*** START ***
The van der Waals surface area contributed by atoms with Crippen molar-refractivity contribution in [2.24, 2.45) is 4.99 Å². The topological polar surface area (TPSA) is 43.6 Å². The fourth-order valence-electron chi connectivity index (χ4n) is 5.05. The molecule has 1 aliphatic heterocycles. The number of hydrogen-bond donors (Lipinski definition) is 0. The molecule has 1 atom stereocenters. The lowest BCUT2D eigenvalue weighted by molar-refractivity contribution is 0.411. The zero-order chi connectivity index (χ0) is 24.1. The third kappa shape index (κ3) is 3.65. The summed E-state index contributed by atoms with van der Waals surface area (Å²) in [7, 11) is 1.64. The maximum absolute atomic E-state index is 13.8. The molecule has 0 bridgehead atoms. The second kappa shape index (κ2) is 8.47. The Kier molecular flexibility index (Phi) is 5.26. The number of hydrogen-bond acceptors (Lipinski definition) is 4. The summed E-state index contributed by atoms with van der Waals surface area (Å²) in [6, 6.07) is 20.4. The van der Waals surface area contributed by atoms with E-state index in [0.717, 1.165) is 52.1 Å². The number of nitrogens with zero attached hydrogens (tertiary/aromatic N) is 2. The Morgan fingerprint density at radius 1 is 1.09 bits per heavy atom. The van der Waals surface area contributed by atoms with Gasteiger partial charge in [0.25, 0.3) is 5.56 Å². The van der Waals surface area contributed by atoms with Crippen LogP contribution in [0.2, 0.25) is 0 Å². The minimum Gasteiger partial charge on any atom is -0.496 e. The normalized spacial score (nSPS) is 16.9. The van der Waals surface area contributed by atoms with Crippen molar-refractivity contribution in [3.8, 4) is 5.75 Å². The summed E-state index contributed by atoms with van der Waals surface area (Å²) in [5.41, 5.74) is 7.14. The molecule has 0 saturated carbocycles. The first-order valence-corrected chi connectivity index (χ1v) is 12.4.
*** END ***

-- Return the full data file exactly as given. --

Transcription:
The van der Waals surface area contributed by atoms with Crippen molar-refractivity contribution in [2.24, 2.45) is 4.99 Å². The topological polar surface area (TPSA) is 43.6 Å². The fourth-order valence-electron chi connectivity index (χ4n) is 5.05. The molecule has 1 aliphatic heterocycles. The number of hydrogen-bond donors (Lipinski definition) is 0. The molecule has 1 atom stereocenters. The lowest BCUT2D eigenvalue weighted by molar-refractivity contribution is 0.411. The zero-order chi connectivity index (χ0) is 24.1. The third kappa shape index (κ3) is 3.65. The summed E-state index contributed by atoms with van der Waals surface area (Å²) in [7, 11) is 1.64. The maximum absolute atomic E-state index is 13.8. The molecule has 0 bridgehead atoms. The second kappa shape index (κ2) is 8.47. The Kier molecular flexibility index (Phi) is 5.26. The number of hydrogen-bond acceptors (Lipinski definition) is 4. The summed E-state index contributed by atoms with van der Waals surface area (Å²) in [6, 6.07) is 20.4. The van der Waals surface area contributed by atoms with E-state index in [0.717, 1.165) is 52.1 Å². The number of nitrogens with zero attached hydrogens (tertiary/aromatic N) is 2. The Morgan fingerprint density at radius 1 is 1.09 bits per heavy atom. The van der Waals surface area contributed by atoms with Gasteiger partial charge in [0.25, 0.3) is 5.56 Å². The van der Waals surface area contributed by atoms with Crippen LogP contribution in [0.2, 0.25) is 0 Å². The minimum Gasteiger partial charge on any atom is -0.496 e. The normalized spacial score (nSPS) is 16.9. The van der Waals surface area contributed by atoms with Crippen molar-refractivity contribution in [3.8, 4) is 5.75 Å². The summed E-state index contributed by atoms with van der Waals surface area (Å²) in [5.41, 5.74) is 7.14. The molecule has 0 saturated carbocycles. The first-order valence-corrected chi connectivity index (χ1v) is 12.4.